Filed under: Biotech ETF
The Biotechnology industry continues to be hot and the focus of a lot of media attention. If you are a new investor and do not quite know where to begin, this is your checklist to begin investing in biotech. Biotechnology is a fascinating sector to invest in because of the enormous potential to change the face of the health-care industry but you should be aware of the risks and the challenges.
Because of its dependence on regulatory approvals at every stage of the product development process, the non-receipt or even the delay of requisite FDA approval can be really bad news for the stock price of the company concerned. In fact any bad news such as the pull-out of a major partner in the pharmaceutical industry can cause nervous investors to dump the stock in a matter of minutes. In addition, some of the technology involved is so complicated that even seasoned biotech investors can fail to understand the science behind some product development. Naturally, much of the science is well beyond the grasp of the average investor.
This does not necessarily mean that the average investor should give up on the biotech industry. It is possible to formulate some commonsense guidelines and checklists to make the investment process easier. The first thing you should understand is that there are different varieties of high-technology companies in the industry. Some companies have become well-established and are making large profits from the products that they have developed. Other companies have promising drugs in the research pipeline and breakthroughs to blockbuster drugs could happen within a short period of time. Still other companies have extremely promising product in development but are at the initial stages of product development.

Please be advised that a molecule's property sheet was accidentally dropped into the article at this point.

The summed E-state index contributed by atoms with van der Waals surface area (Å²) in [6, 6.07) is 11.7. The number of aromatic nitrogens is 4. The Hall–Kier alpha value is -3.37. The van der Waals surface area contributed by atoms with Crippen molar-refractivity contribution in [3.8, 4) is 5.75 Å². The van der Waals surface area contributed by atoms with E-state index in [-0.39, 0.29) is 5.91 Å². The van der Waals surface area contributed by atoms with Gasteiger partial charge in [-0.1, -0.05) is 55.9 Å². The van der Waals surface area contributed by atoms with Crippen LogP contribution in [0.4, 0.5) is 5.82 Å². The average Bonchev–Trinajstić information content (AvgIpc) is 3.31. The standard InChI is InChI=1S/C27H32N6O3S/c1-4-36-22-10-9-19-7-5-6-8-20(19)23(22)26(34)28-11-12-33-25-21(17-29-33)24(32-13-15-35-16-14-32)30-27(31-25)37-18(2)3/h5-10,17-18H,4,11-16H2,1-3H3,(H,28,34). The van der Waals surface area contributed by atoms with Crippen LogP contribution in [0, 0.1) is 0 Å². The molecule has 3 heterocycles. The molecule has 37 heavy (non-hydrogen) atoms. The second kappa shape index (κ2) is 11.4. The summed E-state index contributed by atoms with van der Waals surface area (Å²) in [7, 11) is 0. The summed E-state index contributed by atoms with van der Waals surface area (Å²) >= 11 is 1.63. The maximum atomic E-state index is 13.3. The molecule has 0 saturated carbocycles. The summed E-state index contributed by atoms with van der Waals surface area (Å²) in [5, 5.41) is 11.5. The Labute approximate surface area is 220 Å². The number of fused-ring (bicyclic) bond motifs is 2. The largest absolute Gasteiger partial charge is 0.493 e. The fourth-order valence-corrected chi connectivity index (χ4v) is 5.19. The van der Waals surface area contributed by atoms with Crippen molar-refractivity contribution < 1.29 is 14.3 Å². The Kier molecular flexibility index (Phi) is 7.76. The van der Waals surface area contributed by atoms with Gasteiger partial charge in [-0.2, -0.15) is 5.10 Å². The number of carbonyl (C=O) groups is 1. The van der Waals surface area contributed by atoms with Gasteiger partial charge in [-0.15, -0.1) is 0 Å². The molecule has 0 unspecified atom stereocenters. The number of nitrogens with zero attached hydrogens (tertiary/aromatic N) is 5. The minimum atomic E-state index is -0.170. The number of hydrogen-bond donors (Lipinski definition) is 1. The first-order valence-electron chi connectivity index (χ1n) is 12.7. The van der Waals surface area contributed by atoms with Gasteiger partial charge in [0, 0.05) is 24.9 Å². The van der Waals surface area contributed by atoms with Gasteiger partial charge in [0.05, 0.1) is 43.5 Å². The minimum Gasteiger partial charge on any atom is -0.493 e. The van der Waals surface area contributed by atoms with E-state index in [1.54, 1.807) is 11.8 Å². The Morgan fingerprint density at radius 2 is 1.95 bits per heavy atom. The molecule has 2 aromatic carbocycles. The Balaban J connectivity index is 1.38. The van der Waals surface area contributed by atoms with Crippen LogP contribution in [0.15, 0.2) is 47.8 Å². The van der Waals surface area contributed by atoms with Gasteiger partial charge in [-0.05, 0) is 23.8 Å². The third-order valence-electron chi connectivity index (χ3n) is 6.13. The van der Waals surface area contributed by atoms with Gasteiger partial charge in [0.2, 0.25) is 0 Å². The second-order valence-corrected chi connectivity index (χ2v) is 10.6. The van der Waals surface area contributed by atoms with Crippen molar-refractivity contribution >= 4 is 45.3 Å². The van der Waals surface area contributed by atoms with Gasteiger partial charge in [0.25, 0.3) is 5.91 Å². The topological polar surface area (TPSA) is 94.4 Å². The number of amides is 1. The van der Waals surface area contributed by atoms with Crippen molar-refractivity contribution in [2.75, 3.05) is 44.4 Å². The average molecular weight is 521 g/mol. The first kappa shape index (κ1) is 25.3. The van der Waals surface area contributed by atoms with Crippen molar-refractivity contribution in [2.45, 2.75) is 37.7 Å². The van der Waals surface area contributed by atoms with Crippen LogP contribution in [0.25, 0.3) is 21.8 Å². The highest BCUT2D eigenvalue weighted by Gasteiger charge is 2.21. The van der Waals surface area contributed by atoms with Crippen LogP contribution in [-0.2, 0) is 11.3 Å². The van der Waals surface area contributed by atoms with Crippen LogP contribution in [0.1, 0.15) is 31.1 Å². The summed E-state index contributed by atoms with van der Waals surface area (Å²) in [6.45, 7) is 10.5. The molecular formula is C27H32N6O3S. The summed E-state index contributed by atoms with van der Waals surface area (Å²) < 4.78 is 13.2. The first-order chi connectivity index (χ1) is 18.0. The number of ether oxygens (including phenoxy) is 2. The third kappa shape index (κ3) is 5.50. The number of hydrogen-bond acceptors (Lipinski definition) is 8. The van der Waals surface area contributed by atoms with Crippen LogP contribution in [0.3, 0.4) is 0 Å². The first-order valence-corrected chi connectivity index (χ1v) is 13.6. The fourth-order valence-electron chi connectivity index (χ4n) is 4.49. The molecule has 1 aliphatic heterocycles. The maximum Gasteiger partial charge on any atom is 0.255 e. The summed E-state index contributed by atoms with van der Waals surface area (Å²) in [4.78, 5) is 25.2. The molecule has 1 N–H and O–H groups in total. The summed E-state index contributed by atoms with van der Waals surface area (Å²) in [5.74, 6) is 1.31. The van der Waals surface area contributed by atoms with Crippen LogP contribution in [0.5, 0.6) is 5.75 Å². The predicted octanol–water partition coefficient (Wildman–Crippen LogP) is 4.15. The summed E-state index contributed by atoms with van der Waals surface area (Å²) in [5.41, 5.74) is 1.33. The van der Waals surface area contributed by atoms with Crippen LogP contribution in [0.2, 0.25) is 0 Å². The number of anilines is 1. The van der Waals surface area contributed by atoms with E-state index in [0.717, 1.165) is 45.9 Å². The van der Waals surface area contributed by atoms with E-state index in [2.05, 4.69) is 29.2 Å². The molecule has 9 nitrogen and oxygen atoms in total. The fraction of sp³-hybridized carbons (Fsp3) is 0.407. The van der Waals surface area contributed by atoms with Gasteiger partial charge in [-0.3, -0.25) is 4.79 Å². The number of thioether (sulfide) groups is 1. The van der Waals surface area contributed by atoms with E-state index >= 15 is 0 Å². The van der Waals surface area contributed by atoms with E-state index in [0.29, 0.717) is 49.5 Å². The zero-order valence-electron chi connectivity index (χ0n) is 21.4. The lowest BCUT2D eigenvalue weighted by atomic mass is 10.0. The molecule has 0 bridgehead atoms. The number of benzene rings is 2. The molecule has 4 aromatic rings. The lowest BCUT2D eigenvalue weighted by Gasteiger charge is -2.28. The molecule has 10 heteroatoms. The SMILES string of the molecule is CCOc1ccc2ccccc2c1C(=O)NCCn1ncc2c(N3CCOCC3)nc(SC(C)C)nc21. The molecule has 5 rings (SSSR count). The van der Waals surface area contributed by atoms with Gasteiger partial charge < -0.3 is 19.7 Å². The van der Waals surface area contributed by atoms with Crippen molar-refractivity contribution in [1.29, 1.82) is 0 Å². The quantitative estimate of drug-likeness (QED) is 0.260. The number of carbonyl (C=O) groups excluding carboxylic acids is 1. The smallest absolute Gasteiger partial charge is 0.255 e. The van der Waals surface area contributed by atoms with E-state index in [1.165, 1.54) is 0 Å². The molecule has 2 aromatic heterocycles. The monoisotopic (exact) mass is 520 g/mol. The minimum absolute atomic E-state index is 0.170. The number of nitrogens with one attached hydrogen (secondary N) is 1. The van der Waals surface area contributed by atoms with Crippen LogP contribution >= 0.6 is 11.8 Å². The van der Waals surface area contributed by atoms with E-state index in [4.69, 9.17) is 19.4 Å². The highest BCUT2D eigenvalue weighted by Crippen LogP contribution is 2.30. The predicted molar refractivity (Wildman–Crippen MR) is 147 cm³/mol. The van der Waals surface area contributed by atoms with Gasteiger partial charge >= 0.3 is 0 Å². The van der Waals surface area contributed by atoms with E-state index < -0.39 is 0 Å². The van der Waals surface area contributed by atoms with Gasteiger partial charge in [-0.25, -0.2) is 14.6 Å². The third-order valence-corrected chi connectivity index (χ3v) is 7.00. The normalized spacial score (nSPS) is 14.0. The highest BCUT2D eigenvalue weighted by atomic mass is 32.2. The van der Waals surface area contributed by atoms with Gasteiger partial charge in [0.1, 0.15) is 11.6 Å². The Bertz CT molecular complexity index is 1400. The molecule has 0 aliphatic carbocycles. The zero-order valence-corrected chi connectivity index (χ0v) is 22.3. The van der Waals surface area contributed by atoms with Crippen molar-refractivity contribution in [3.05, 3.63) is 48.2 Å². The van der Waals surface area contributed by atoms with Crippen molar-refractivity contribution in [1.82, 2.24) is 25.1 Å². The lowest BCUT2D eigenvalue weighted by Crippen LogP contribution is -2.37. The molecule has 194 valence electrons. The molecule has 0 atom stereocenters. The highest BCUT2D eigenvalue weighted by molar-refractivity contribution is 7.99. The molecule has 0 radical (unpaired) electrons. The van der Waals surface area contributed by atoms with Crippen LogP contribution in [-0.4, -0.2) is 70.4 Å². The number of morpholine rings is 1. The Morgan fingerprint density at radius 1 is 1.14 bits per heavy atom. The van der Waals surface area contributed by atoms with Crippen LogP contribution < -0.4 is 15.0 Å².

It helps to categories these companies into three broad groups. The first group would comprise large cap biotech companies that have established themselves firmly and are already highly profitable. The second group would consist of companies that are close to launching products which will establish them and make them profitable. The third group would bring together all the other companies in the industry including start-ups and companies in the earliest stage of developing products.
The best way for new investors who want to begin but do not want to go back to college to earn a degree in science is to start with the top tier companies. The advantage of investing in these companies is that they are already profitable or close to being so. This means that they are already earning revenues which will allow them to invest more capital in research and development. These companies will also have the wherewithal to withstand temporary delays and setbacks in their product pipeline and be the last stocks that are sold if there is a widespread sell off throughout the sector. These companies also lend themselves to traditional analysis far more readily than the newer companies.
If you would like to diversify your investment (even if you are only investing small amounts) and spread your risk, your best bet is to find a biotech EGF that has a high weightage in large cap biotech companies. It is true that your investment may not be as profitable as a single stock investment but, then again, your losses are unlikely to be as large. The ETF investment also relieves you of the bother of keeping track of the developments in the underlying companies.